What to do if I have a Deed of Trust on a house in both mine and my late mom’s names but I now want to sell?

Get Legal Help Today

 Secured with SHA-256 Encryption

What to do if I have a Deed of Trust on a house in both mine and my late mom’s names but I now want to sell?

My mom, who was on on Social Security, could not purchase this home without me being on the deed. Now 10 years later ,she has past away and I’ve been making the mortgage payments (since I’m legally responsibile for those payments). I would like to sell the house but I understand that I would not be able to do this because it not the same as a husband and wife buying a house. I would have to go through probate or an affidavit of heirship or something like that. Is this true?

Asked on October 7, 2013 under Estate Planning, Texas

Answers:

Nathan Wagner / Law Office of Nathan Wagner

Answered 8 years ago | Contributor

It depends on how the deed to you and your mother was written. If it says you and she are "joint tenants with right of survivorship" or words to that effect, your mother's share of the house automatically transferred to you when she passed away.

If it says you two are "tenants in common," or words to that effect, then your mother's share passes to her heirs, according to her will. In that case (and assuming that you are her heir), you have to go through probate or use a small estate affidavit.


IMPORTANT NOTICE: The Answer(s) provided above are for general information only. The attorney providing the answer was not serving as the attorney for the person submitting the question or in any attorney-client relationship with such person. Laws may vary from state to state, and sometimes change. Tiny variations in the facts, or a fact not set forth in a question, often can change a legal outcome or an attorney's conclusion. Although AttorneyPages.com has verified the attorney was admitted to practice law in at least one jurisdiction, he or she may not be authorized to practice law in the jurisdiction referred to in the question, nor is he or she necessarily experienced in the area of the law involved. Unlike the information in the Answer(s) above, upon which you should NOT rely, for personal advice you can rely upon we suggest you retain an attorney to represent you.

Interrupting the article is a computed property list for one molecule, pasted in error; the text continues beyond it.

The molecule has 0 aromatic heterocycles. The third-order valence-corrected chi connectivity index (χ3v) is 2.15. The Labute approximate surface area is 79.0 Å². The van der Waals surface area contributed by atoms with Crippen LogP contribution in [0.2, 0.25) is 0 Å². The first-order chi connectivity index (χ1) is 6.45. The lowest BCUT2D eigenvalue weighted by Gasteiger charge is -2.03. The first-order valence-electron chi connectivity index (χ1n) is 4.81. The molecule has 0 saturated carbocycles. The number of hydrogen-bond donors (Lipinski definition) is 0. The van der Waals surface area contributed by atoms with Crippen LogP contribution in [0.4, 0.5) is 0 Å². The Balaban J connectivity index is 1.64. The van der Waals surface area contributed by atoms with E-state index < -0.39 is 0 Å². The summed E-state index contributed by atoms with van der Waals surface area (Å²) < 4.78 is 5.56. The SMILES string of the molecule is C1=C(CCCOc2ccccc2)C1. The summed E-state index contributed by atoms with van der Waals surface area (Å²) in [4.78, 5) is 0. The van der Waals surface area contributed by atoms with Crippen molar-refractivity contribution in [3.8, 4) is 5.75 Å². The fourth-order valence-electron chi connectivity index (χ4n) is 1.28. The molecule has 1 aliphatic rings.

Get Legal Help Today

Find the right lawyer for your legal issue.

 Secured with SHA-256 Encryption